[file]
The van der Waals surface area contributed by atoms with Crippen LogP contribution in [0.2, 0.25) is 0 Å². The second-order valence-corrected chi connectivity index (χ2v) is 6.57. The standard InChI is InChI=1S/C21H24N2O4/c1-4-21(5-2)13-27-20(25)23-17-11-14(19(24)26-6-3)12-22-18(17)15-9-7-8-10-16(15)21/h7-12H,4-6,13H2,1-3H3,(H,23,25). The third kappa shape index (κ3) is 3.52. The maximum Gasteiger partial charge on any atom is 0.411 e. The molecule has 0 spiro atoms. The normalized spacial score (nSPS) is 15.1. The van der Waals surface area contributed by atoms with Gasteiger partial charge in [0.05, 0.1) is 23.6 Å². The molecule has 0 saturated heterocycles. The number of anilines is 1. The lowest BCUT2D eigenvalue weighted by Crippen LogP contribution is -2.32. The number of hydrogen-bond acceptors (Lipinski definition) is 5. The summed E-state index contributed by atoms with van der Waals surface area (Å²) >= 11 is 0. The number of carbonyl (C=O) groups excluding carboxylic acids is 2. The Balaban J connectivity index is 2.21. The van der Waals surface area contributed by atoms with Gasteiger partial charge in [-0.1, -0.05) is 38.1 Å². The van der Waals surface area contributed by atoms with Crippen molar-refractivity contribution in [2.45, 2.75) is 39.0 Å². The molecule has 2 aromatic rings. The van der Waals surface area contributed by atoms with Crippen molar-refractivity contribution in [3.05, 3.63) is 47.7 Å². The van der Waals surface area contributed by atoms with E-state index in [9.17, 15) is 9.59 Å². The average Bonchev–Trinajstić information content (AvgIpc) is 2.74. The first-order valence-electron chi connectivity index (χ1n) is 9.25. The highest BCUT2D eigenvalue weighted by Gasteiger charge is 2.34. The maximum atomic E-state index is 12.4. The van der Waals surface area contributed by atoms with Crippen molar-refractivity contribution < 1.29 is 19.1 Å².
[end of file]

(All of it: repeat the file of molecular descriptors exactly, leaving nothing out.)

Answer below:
The van der Waals surface area contributed by atoms with Crippen LogP contribution in [0.2, 0.25) is 0 Å². The second-order valence-corrected chi connectivity index (χ2v) is 6.57. The standard InChI is InChI=1S/C21H24N2O4/c1-4-21(5-2)13-27-20(25)23-17-11-14(19(24)26-6-3)12-22-18(17)15-9-7-8-10-16(15)21/h7-12H,4-6,13H2,1-3H3,(H,23,25). The third kappa shape index (κ3) is 3.52. The maximum Gasteiger partial charge on any atom is 0.411 e. The molecule has 0 spiro atoms. The normalized spacial score (nSPS) is 15.1. The van der Waals surface area contributed by atoms with Gasteiger partial charge in [0.05, 0.1) is 23.6 Å². The molecule has 0 saturated heterocycles. The number of anilines is 1. The lowest BCUT2D eigenvalue weighted by Crippen LogP contribution is -2.32. The number of hydrogen-bond acceptors (Lipinski definition) is 5. The summed E-state index contributed by atoms with van der Waals surface area (Å²) >= 11 is 0. The number of carbonyl (C=O) groups excluding carboxylic acids is 2. The Balaban J connectivity index is 2.21. The van der Waals surface area contributed by atoms with Gasteiger partial charge in [-0.1, -0.05) is 38.1 Å². The van der Waals surface area contributed by atoms with Crippen molar-refractivity contribution in [2.45, 2.75) is 39.0 Å². The molecule has 2 aromatic rings. The van der Waals surface area contributed by atoms with Crippen molar-refractivity contribution in [3.05, 3.63) is 47.7 Å². The van der Waals surface area contributed by atoms with E-state index in [9.17, 15) is 9.59 Å². The average Bonchev–Trinajstić information content (AvgIpc) is 2.74. The first-order valence-electron chi connectivity index (χ1n) is 9.25. The highest BCUT2D eigenvalue weighted by Gasteiger charge is 2.34. The maximum atomic E-state index is 12.4. The van der Waals surface area contributed by atoms with Crippen molar-refractivity contribution < 1.29 is 19.1 Å².